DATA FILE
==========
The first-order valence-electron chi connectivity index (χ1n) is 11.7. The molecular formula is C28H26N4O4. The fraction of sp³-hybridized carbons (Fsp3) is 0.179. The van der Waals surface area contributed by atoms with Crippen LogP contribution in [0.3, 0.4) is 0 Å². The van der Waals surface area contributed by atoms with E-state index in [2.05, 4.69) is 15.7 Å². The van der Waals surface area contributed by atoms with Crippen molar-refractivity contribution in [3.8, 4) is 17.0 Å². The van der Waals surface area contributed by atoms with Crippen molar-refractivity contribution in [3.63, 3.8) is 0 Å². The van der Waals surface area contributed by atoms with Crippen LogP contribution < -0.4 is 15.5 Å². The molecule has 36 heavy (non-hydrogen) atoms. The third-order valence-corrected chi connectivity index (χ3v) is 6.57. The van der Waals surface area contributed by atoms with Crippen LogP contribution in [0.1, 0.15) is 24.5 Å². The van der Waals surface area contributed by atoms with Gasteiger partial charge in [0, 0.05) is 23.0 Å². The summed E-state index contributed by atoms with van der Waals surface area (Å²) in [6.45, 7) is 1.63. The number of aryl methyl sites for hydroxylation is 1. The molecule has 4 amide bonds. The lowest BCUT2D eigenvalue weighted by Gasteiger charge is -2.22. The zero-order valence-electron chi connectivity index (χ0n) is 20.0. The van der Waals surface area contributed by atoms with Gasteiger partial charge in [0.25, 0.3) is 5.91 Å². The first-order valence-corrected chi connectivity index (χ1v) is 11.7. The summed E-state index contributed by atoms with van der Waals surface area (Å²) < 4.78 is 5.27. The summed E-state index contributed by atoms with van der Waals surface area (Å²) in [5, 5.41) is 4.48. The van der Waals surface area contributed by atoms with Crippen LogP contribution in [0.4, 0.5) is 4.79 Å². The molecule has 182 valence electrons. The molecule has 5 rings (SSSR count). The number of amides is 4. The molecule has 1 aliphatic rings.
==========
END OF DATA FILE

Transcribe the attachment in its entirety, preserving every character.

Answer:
The first-order valence-electron chi connectivity index (χ1n) is 11.7. The molecular formula is C28H26N4O4. The fraction of sp³-hybridized carbons (Fsp3) is 0.179. The van der Waals surface area contributed by atoms with Crippen LogP contribution in [0.3, 0.4) is 0 Å². The van der Waals surface area contributed by atoms with E-state index in [2.05, 4.69) is 15.7 Å². The van der Waals surface area contributed by atoms with Crippen molar-refractivity contribution in [3.8, 4) is 17.0 Å². The van der Waals surface area contributed by atoms with Crippen molar-refractivity contribution in [3.63, 3.8) is 0 Å². The van der Waals surface area contributed by atoms with Crippen LogP contribution < -0.4 is 15.5 Å². The molecule has 36 heavy (non-hydrogen) atoms. The third-order valence-corrected chi connectivity index (χ3v) is 6.57. The van der Waals surface area contributed by atoms with Crippen LogP contribution in [0.1, 0.15) is 24.5 Å². The van der Waals surface area contributed by atoms with Gasteiger partial charge in [0, 0.05) is 23.0 Å². The summed E-state index contributed by atoms with van der Waals surface area (Å²) in [6.45, 7) is 1.63. The number of aryl methyl sites for hydroxylation is 1. The molecule has 4 amide bonds. The lowest BCUT2D eigenvalue weighted by Gasteiger charge is -2.22. The zero-order valence-electron chi connectivity index (χ0n) is 20.0. The van der Waals surface area contributed by atoms with Gasteiger partial charge in [0.25, 0.3) is 5.91 Å². The first-order valence-corrected chi connectivity index (χ1v) is 11.7. The summed E-state index contributed by atoms with van der Waals surface area (Å²) < 4.78 is 5.27. The summed E-state index contributed by atoms with van der Waals surface area (Å²) in [5, 5.41) is 4.48. The van der Waals surface area contributed by atoms with Crippen LogP contribution in [0.4, 0.5) is 4.79 Å². The molecule has 182 valence electrons. The molecule has 5 rings (SSSR count). The number of amides is 4. The molecule has 1 aliphatic rings.